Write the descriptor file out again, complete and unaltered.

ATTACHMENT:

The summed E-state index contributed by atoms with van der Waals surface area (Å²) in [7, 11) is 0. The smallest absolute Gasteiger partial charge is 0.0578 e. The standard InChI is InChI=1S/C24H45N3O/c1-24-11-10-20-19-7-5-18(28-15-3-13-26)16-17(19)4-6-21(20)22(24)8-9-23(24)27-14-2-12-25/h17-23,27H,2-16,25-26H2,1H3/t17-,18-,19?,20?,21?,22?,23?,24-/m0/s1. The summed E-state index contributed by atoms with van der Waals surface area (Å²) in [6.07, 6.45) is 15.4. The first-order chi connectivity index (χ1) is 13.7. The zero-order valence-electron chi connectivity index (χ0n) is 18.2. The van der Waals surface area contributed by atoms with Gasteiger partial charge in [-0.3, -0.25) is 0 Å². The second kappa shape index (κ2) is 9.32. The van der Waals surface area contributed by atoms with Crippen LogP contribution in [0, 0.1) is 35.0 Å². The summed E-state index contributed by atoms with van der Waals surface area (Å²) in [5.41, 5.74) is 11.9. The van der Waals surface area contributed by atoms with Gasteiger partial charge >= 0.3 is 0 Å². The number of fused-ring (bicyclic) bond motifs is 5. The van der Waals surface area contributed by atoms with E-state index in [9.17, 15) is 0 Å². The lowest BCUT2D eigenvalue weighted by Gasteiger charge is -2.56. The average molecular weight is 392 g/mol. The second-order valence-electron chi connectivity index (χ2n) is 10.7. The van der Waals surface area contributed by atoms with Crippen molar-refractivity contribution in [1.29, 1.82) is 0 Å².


The summed E-state index contributed by atoms with van der Waals surface area (Å²) in [7, 11) is 0. The smallest absolute Gasteiger partial charge is 0.0578 e. The standard InChI is InChI=1S/C24H45N3O/c1-24-11-10-20-19-7-5-18(28-15-3-13-26)16-17(19)4-6-21(20)22(24)8-9-23(24)27-14-2-12-25/h17-23,27H,2-16,25-26H2,1H3/t17-,18-,19?,20?,21?,22?,23?,24-/m0/s1. The summed E-state index contributed by atoms with van der Waals surface area (Å²) in [6.07, 6.45) is 15.4. The first-order chi connectivity index (χ1) is 13.7. The zero-order valence-electron chi connectivity index (χ0n) is 18.2. The van der Waals surface area contributed by atoms with Gasteiger partial charge in [-0.3, -0.25) is 0 Å². The second kappa shape index (κ2) is 9.32. The van der Waals surface area contributed by atoms with Crippen LogP contribution in [0, 0.1) is 35.0 Å². The summed E-state index contributed by atoms with van der Waals surface area (Å²) in [5.41, 5.74) is 11.9. The van der Waals surface area contributed by atoms with Gasteiger partial charge >= 0.3 is 0 Å². The number of fused-ring (bicyclic) bond motifs is 5. The van der Waals surface area contributed by atoms with E-state index in [9.17, 15) is 0 Å². The lowest BCUT2D eigenvalue weighted by Gasteiger charge is -2.56. The average molecular weight is 392 g/mol. The second-order valence-electron chi connectivity index (χ2n) is 10.7. The van der Waals surface area contributed by atoms with Crippen molar-refractivity contribution in [1.29, 1.82) is 0 Å².